Matthew Hawkwood of the Bow Street Runners, the British crown's special police unit, finds himself stuck in America, trying to wend his way home to London while the Yankees are at war with Britain.
Seconded to the Alien Office to trouble Napoleon, Hawkwood is forced to escape France on a ship sailing to the fledgling United States. It’s 1812. Hawkwood lands in Boston, intending to make his way home through Canada via Albany when he’s compelled to stop a robbery. The victim, Quade, is an American officer from whom Hawkwood learns valuable intelligence about the Lake Champlain campaign. Then Hawkwood sees an acquaintance, Maj. Lawrence, in a prisoner transport. Ever combative Hawkwood frees Lawrence, undertaking a solo nighttime raid at the Greenbush army camp. McGee also weaves in a storyline about Hawkwood’s childhood. His father, crown loyalist Ellis Hooper, died at the 1777 Battle of Oriskany, and the orphaned Hawkwood was sent to live in New York with the Archers, British loyalists who were then killed by militia forces. Young Hawkwood was rescued by Lt. Wyatt, British 4th Ranger Company, and his ally, Mohawk chief Tewanias As the parallel Hawkwood adventures intertwine—"In his mind’s eye he saw a twelve-year-old boy lost in a forest wilderness, surrounded by shadows"—McGee blends in historical references to Sir John Johnson, Zebulon Pike, and the Lake Champlain paddle steamer Vermont. There’s also insight into the troubled history between the Six Nations and white settlers, although some might find his ever stoic characterization of the Mohawks near cliché—"The other warriors maintained their silence, their faces inscrutable in the fading light." With Lawrence and a touch of British stiff-upper-lip repartee to perk interest, Hawkwood’s a hero to root for, especially with the addition of an intriguing back story.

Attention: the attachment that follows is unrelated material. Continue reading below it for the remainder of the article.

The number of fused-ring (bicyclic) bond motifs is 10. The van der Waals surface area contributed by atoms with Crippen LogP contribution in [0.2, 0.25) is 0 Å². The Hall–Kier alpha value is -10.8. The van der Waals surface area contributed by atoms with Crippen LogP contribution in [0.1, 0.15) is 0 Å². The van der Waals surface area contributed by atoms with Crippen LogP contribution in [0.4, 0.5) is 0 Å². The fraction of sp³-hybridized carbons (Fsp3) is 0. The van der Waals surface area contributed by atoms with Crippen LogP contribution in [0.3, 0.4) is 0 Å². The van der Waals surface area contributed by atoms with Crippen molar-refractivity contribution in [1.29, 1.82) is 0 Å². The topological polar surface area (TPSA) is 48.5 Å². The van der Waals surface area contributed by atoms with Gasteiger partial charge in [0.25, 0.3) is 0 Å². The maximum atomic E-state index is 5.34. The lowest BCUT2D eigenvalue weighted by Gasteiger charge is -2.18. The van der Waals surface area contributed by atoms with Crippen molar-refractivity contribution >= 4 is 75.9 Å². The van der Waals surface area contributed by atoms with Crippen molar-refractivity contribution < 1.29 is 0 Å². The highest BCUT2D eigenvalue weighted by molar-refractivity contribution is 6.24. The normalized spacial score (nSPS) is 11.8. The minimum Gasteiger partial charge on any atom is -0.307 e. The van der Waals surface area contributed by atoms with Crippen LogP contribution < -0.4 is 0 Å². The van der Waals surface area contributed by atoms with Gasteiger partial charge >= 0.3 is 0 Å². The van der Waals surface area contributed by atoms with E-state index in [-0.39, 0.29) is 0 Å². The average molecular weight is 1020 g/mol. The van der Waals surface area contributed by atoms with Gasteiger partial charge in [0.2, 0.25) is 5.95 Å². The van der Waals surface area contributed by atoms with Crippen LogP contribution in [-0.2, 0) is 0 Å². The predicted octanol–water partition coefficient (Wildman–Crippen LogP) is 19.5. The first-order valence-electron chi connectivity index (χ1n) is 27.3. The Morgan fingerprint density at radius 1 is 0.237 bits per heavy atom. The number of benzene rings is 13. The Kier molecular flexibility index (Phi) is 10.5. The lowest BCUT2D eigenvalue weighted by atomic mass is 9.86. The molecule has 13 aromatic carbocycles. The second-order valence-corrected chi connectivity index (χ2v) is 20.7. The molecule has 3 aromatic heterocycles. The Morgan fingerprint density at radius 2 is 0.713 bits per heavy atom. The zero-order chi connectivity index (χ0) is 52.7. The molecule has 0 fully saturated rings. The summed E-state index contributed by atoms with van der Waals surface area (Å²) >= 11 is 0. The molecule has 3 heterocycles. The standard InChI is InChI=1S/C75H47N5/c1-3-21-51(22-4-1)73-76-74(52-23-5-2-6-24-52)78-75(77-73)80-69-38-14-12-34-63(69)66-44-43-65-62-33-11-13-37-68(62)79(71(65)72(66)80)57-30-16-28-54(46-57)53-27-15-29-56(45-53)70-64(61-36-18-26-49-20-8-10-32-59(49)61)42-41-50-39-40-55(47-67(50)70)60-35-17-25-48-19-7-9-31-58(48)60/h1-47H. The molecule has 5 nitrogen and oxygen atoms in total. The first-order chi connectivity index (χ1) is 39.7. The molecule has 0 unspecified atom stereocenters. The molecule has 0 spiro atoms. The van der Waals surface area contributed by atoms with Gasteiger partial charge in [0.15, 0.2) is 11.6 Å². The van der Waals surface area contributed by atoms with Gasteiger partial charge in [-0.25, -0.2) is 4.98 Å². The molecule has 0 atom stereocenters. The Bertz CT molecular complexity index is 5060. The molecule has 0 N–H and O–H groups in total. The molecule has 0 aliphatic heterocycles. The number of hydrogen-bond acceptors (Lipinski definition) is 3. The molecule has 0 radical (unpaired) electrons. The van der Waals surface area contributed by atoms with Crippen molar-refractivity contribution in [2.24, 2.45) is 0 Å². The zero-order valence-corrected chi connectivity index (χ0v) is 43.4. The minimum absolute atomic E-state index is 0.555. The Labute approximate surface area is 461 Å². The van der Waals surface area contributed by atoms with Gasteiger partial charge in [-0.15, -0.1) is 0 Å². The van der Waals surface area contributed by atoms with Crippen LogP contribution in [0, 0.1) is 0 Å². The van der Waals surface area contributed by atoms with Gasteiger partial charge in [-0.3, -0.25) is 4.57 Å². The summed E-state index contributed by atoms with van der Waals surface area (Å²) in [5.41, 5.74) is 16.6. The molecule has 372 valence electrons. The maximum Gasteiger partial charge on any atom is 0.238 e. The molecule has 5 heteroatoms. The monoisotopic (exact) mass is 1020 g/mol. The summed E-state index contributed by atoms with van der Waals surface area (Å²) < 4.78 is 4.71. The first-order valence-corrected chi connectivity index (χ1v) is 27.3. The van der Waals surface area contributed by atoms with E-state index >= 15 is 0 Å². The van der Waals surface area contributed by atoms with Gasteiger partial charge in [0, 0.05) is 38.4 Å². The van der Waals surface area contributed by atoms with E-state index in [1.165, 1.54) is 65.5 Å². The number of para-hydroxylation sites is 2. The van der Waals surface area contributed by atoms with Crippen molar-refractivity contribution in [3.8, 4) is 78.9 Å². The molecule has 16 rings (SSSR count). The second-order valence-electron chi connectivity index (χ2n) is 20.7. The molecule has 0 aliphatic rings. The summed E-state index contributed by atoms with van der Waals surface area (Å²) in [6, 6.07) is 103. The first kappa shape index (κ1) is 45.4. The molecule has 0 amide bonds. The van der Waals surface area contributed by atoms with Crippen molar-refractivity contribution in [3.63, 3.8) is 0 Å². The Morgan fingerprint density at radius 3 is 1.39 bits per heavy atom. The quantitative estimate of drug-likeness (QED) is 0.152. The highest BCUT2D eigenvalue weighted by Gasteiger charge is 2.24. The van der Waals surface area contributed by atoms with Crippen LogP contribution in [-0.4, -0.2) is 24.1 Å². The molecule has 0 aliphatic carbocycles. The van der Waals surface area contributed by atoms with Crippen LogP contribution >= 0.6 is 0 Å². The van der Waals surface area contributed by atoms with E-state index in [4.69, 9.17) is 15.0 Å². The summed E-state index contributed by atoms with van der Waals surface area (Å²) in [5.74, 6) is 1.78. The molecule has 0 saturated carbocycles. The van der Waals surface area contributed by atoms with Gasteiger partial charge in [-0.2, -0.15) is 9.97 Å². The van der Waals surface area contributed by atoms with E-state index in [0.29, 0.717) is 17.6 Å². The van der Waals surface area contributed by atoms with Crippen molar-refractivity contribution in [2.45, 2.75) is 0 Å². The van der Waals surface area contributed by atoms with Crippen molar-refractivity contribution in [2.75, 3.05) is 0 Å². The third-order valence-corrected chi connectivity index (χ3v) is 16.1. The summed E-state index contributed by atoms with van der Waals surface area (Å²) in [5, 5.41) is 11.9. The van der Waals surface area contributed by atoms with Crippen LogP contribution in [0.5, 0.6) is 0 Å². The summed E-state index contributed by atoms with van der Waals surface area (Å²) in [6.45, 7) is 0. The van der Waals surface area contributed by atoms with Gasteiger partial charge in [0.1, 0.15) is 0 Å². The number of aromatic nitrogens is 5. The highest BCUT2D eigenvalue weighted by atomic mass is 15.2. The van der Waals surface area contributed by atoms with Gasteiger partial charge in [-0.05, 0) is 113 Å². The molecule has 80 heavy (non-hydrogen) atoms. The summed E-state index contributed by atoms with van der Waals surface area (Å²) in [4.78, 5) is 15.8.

Captivating action, page upon page, from a Regency-era Bond or Bourne.